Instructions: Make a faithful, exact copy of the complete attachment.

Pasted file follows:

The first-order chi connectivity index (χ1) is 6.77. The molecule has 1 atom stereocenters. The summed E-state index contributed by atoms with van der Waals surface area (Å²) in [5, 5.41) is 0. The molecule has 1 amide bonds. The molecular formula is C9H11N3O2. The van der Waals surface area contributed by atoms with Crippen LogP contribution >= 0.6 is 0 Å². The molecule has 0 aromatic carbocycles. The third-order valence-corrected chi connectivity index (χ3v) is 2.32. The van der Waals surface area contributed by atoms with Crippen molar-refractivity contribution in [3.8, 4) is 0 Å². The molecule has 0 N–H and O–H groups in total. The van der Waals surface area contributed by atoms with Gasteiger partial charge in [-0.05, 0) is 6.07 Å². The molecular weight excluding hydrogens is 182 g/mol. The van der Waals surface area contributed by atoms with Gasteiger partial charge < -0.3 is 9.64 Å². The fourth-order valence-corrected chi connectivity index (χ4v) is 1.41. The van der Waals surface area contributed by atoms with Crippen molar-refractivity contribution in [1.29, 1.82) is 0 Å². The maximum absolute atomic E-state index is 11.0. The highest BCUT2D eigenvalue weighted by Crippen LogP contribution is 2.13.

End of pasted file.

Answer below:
The first-order chi connectivity index (χ1) is 6.77. The molecule has 1 atom stereocenters. The summed E-state index contributed by atoms with van der Waals surface area (Å²) in [5, 5.41) is 0. The molecule has 1 amide bonds. The molecular formula is C9H11N3O2. The van der Waals surface area contributed by atoms with Crippen LogP contribution >= 0.6 is 0 Å². The molecule has 0 aromatic carbocycles. The third-order valence-corrected chi connectivity index (χ3v) is 2.32. The van der Waals surface area contributed by atoms with Crippen molar-refractivity contribution in [3.8, 4) is 0 Å². The molecule has 0 N–H and O–H groups in total. The van der Waals surface area contributed by atoms with Gasteiger partial charge in [-0.05, 0) is 6.07 Å². The molecular weight excluding hydrogens is 182 g/mol. The van der Waals surface area contributed by atoms with Gasteiger partial charge < -0.3 is 9.64 Å². The fourth-order valence-corrected chi connectivity index (χ4v) is 1.41. The van der Waals surface area contributed by atoms with Crippen molar-refractivity contribution in [1.29, 1.82) is 0 Å². The maximum absolute atomic E-state index is 11.0. The highest BCUT2D eigenvalue weighted by Crippen LogP contribution is 2.13.